DC Entertainment Film and Television Historical Firsts


After reading 10 THINGS DC ENTERTAINMENT DOES WELL by Mighty Icon (very interesting read) it inspired me to speak on another great thing DC has done over the years, the world outside of comics, although they have even more to be proud of there. That is the fact they have done the first in just about every category there is from Radio to Television, to team-ups.

Here I will spread them out a bit and give my own opinion, while my opinion is just that, the list I’m putting up are facts and one of the great reasons I grew up a DC fan, while having some respect for the competitors.



While Flash Gordon has the honors of having the first ever Radio and Serial adaptations (starting in 1935) and Popeye had the honor of being the first Animated Theatrical Short (starting in 1933), DC along with a partnership with Kellogg’s cereal as a sponsor developed The Adventures of Superman starring George Reeves, a TV series that would air for 7 Seasons (1951-1958) and develop two unaired pilots. Originally what would become the Season 1 2-Part Finale titled “The Unknown People” aired as an hour-long film in theaters titled Superman and The Mole Men in 1951.

The first season featured Phyllis Coates as Lois Lane but later seasons would bring back Noel Neil (who was Lois Lane in the two Kirk Alyn Superman serials) as the character giving her an edge that wasn’t seen too much at the time. This would be the first live action appearance of what would later be Jonathan and Martha Kent, in this series they have different names (in the Fleischer shorts the origin is changed drastically). Television at the time was still very new and while the series went from Black and White to Color many didn’t notice until years later. This interpretation featured a more grounded Superman, who while he always fights to protect everyone, including the villains, he has moments where he does what he needs to do, giving him a more relatable feel to him. This series also provided a sort of crossover with Lucille Ball on her series I Love Lucy , where George Reeves playing “Superman”, goes to Little Ricky’s birthday party and Lucy is seen dressed up as Superman.



While the I Love Lucy/Superman episode can be considered a crossover it really isn’t, but DC with a partnership with 20th Century Fox does have the distinct honor of having the first crossover of comic book heroes crossing over. In the episodes “The Spell of Tut” and the two-part “A Piece of the Action” and “Batman’s Satisfaction” the characters of Green Hornet (Van Williams) and Kato (Bruce Lee), characters that originally debuted on a radio program and later became a comic book, made appearances on the series establishing the world’s connected (both shows were being Produced by William Dozier), the 2nd/3rd appearance was an attempt to garner more views for the troubling Green Hornet series that ended its first and only run later on. In the episode the two sides see the other team as villains at first but discover that they are on the same side. The episodes themselves were not too bad but they do contradict each other as the first crossover they clearly see them as fellow heroes. This series also featured the first live action female comic book character with Batgirl (played by Yvonne Craig).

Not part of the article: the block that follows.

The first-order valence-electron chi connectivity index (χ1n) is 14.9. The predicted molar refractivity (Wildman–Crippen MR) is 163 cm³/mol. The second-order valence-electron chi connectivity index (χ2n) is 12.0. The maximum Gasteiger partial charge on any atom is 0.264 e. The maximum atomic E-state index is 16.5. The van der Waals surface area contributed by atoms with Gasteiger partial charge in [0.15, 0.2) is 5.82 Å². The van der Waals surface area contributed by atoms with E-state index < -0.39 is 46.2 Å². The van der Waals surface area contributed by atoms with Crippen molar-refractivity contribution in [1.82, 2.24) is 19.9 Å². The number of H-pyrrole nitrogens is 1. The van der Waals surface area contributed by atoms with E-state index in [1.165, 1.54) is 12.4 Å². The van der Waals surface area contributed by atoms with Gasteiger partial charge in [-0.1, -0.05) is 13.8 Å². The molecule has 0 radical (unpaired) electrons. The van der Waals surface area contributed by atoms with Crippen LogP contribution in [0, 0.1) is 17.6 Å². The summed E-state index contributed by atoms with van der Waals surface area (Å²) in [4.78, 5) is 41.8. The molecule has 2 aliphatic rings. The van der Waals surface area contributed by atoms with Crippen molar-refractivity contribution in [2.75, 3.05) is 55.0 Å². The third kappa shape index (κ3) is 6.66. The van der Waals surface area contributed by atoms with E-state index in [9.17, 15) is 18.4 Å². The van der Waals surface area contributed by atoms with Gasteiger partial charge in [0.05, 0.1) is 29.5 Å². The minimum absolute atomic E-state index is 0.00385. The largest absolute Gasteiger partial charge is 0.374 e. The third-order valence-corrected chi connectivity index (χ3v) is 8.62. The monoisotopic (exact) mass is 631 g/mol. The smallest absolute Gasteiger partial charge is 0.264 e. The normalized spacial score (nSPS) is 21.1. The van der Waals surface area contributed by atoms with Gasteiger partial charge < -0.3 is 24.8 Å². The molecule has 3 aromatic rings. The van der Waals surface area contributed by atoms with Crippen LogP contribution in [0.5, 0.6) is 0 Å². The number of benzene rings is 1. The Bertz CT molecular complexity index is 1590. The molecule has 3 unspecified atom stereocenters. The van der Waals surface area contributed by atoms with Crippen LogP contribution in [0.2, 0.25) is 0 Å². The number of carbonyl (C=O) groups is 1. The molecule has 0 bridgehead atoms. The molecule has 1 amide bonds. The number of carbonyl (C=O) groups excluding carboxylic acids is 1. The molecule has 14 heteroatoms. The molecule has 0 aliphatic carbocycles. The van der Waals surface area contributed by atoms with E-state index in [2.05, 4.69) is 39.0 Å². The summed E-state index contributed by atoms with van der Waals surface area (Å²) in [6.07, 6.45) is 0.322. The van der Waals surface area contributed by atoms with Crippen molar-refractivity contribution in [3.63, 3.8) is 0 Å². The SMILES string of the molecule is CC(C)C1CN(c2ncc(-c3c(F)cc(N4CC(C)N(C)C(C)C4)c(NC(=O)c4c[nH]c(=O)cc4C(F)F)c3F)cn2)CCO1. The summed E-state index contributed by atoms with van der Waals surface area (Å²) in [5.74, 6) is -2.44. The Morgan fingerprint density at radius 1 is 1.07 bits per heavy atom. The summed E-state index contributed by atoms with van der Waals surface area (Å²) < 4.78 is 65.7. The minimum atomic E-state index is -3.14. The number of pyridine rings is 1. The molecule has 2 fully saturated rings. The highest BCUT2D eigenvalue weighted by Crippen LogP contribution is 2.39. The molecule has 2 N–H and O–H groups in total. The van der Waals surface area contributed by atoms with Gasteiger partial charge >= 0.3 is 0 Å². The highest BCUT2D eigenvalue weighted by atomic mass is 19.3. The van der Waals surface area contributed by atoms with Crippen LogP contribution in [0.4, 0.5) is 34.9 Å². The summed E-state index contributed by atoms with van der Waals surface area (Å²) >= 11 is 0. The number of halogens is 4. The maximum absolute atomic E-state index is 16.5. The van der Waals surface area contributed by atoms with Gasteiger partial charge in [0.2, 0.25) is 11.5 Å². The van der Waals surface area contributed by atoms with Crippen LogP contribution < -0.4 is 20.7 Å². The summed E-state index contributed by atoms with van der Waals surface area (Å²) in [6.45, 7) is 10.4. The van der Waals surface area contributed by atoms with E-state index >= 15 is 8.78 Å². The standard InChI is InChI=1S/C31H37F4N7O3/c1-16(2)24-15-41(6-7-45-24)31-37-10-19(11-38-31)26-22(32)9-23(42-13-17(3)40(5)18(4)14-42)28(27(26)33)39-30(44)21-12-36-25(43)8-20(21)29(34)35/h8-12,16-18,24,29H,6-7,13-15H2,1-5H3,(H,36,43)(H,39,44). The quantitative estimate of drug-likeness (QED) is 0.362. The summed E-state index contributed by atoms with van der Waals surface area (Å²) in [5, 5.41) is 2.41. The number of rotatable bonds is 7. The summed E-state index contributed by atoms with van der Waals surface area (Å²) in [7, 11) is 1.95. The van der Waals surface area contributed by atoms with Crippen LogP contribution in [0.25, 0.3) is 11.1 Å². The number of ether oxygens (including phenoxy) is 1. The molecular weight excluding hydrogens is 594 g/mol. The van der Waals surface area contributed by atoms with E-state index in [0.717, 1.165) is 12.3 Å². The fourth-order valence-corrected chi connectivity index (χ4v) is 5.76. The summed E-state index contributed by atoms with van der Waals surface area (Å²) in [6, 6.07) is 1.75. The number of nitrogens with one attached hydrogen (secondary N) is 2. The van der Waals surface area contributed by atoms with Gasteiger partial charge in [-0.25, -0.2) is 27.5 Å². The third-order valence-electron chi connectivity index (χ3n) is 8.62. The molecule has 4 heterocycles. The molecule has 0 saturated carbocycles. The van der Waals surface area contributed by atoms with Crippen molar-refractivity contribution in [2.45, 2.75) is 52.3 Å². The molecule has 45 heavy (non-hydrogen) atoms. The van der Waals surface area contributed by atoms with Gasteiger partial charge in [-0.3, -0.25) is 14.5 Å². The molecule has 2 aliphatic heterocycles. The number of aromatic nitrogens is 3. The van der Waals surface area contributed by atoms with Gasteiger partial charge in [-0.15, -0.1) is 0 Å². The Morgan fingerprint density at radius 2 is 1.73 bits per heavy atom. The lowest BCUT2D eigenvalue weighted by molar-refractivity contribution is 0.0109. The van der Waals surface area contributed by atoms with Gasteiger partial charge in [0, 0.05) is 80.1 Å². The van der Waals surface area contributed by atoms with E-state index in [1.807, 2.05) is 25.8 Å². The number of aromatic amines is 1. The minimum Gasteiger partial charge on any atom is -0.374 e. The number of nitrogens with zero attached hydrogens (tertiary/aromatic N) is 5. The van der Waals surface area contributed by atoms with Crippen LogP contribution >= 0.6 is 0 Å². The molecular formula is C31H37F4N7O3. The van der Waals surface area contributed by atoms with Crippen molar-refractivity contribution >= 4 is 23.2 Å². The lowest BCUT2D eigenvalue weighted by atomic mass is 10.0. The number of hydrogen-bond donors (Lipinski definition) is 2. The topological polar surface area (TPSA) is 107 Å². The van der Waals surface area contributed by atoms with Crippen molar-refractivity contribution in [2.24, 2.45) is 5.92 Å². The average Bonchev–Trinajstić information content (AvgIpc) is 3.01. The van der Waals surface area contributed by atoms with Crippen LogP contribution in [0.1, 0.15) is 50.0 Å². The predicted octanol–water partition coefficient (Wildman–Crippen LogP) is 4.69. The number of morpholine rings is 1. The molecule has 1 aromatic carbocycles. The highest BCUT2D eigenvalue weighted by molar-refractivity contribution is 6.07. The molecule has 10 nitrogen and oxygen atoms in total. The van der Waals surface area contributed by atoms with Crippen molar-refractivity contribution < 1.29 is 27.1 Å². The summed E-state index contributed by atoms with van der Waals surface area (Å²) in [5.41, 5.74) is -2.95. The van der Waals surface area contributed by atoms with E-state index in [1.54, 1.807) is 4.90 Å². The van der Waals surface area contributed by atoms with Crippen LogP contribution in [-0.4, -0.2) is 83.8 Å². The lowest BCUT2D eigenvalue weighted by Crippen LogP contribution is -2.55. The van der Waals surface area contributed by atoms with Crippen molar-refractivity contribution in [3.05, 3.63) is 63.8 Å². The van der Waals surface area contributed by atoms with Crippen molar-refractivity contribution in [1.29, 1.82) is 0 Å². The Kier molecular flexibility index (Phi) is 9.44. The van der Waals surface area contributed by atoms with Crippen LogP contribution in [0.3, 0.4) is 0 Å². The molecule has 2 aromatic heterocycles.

While The Adventures of Superman did start off as a 1 hour theatrical film before going into a TV Series that was always the plan to get people to see the TV Series when it went to air. In 1966 after the first season of Batman wrapped 20th Century Fox commissioned a live action film set within the continuity of the series starring Adam West (Bruce Wayne/Batman), Burt Ward (Dick Grayson/Robin), Burgess Meredith (Penguin), Frank Gorshin (The Riddler), Caesar Romero (The Joker) reprising their roles from the TV Series, Julie Newmar was under contract with another studio when the movie was being shot, so Lee Meriwether stepped in as Catwoman. The film definitely had a bigger budget but it ultimately felt like a 3 part episode of the series.

Swamp Thing years later would develop its own connected TV Series which would have the star of the films reprising his role in the series. Swamp Thing is also the first adapted Vertigo character.



While there were three attempts to bring female DC Characters to the small screen with Batgirl, and twice with Wonder Woman (played by Ellie Wood Walker and Cathy Lee Crosby) it wasn’t until 1975 that Lynda Carter graced the small screen and became the first ever female comic book character to star in her own show. The series which by this time DC Comics were now owned by Warner Bros. aired on ABC (Season 1) and CBS (Season 2 and 3) and would become the version of Wonder Woman many would cling to as a representation of the Amazonian Princess. Getting a name change after the 1st season, the series went from WWII Nazi-Era territory to a more up to date (at the time) threats. It had its share of campiness but never went as far as the 1966 Batman TV Series. Her contribution to the character has allowed her to come onto Smallville as Moira Sullivan and many feel she should be in some capacity in the upcoming Wonder Woman film starring Gal Gadot.



Batman the Movie was definitely a film, although it felt like a 3 part episode of the series, however Superman: The Movie is considered by many to be the first theatrical film based on a comic book and it certainly was one that took the source material seriously and with respect. This was also the first film to be distributed by Warner Bros. and Produced by the Salkinds. Originally shot as two films (with Superman II) this would also be one of the biggest comic book film productions until the upcoming Justice League films that will be filmed by Zack Snyder.

Starring Christopher Reeve (Clark Kent/Superman), Margot Kidder (Lois Lane), Gene Hackman (Lex Luthor), Marlon Brando (Jor-El) and Directed by Richard Donner based on a script and story by Tom Mankiewicz and Mario Puzo (The Godfather), Donner set the tone of how comic book films should be treated, with respect and how to gain an audience’s attention to go see it by casting Gene Hackman and Marlon Brando. Donner was able to cast an unknown like Christopher Reeve and still get fans to come and see.